3Wednesday, Nov. 6, 2013
Alumni proﬁting off current students
By Angela Hennessy and Jackie Hong
Ryerson’s contract with MBNA bank is putting a dent in student credit.The school proﬁts off every stu-dent who signs up for a Master-Card with the presence of the bank on campus.MBNA partners with Ryerson’s Alumni Association and comes through what is called an “afﬁn-ity partnership” which blocks any other bank from offering a similar service at Ryerson and also pro-motes the product.“Offering exclusivity on campus creates a partnership which ensures an advantageous ﬁnancial return for the university, which is plowed back into programs, services, and student awards for our commu-nity,” said Tyler Forkes, executive director of alumni relations.However, cash-strapped stu-dents in Ontario already face an average of nearly $40,000 dollars in debt upon graduation, not in-cluding any personal and private
The guys who give you a t-shirt for answering questions? They’re signing you up for a credit card, and Rye gets a cut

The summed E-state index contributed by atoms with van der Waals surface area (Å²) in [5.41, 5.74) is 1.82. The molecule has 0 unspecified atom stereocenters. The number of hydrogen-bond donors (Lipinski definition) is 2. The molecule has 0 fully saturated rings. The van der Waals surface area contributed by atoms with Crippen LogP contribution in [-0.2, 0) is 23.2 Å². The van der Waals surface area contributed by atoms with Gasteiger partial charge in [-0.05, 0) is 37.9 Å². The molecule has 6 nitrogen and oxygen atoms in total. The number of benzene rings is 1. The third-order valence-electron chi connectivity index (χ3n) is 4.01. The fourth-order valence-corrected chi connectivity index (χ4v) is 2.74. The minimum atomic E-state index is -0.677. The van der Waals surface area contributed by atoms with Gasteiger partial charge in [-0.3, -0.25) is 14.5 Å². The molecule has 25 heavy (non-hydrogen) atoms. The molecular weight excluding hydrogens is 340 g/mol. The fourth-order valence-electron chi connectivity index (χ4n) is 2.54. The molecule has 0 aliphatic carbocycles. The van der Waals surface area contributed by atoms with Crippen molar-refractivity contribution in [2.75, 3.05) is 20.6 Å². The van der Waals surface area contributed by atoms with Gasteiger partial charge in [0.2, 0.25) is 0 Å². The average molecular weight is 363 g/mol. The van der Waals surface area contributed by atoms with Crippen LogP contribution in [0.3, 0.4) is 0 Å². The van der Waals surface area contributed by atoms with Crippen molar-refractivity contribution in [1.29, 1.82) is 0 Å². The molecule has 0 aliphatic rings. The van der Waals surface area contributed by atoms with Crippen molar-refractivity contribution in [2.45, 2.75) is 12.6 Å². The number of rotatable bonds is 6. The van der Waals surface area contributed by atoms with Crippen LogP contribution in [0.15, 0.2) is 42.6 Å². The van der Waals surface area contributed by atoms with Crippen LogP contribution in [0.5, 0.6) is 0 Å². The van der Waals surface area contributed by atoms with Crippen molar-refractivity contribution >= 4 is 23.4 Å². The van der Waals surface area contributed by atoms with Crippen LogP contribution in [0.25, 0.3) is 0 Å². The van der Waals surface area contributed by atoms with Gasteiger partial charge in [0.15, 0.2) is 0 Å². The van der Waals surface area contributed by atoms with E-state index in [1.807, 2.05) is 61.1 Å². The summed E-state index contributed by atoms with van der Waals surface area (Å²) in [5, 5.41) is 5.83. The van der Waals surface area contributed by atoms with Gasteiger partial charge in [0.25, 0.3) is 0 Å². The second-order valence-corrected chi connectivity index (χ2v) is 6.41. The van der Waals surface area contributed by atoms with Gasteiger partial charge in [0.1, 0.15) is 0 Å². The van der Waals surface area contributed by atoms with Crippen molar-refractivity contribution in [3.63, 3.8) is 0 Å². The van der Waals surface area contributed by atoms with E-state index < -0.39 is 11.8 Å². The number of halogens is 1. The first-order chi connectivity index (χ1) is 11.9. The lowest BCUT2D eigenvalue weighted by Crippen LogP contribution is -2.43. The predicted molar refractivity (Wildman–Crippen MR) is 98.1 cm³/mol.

loans. Some people argue that of-fering students more credit isn’t the answer and the school shouldn’t be promoting it, much less proﬁting off it. “Credit card companies seem to target students, as many stu-dents need money and are usually strapped for cash. These compa-nies fail to properly alert and ed-ucate people, especially students about the danger of signing up for the card,” said vice president of education, Rochelle Lawrence.Most students are not aware that simply ﬁlling out an applica-tion will negatively affect their credit and MBNA does not warn students about this. Forkes argued that this was “common knowledge” when asked why this isn’t the practice of on campus solicitors. Many people are not aware this could be a problem.“It’s illogical that it could do that (negatively affect credit) because you couldn’t get a card unless you have good credit,” said Ryerson president Sheldon Levy.“There are many negative impli-cations like high interest fees and rates that students are now aware of once they use these cards, then companies further weigh students down with added debt,” said Law-rence. In 2012 the on-campus event marketing of this product received 2054 responses and 1336 ac-counts were created. So far 2013 has seen another 1240 accounts created through this program.The program largely operates through table space rentals on campus where representatives for MBNA solicit students. “The revenues are very impor-tant, as they fund the vast majority of programs and services that we extend to all students upon gradu-ation,” said Forkes.The average interest rate offered with this card is 19.9 per cent, which is high rate but still stan-dard when offering credit to people who have none. As an alternative to credit, other banks, such as TD, offer VISA debit cards, which al-low students the freedom of hav-ing a credit card for things such as shopping online or booking ﬂights, but without the risk of borrowing money at a high interest rate. Ryerson’s suite of afﬁnity part-nerships currently includes MBNA for the Ryerson MasterCard; TD Insurance Meloche Mennox, Man-ulife Financial and the Canadian signature Wine Company.Ryerson would not release fur-ther details about their contract, such as how much they proﬁt from each student because it is conﬁden-tial to the bank.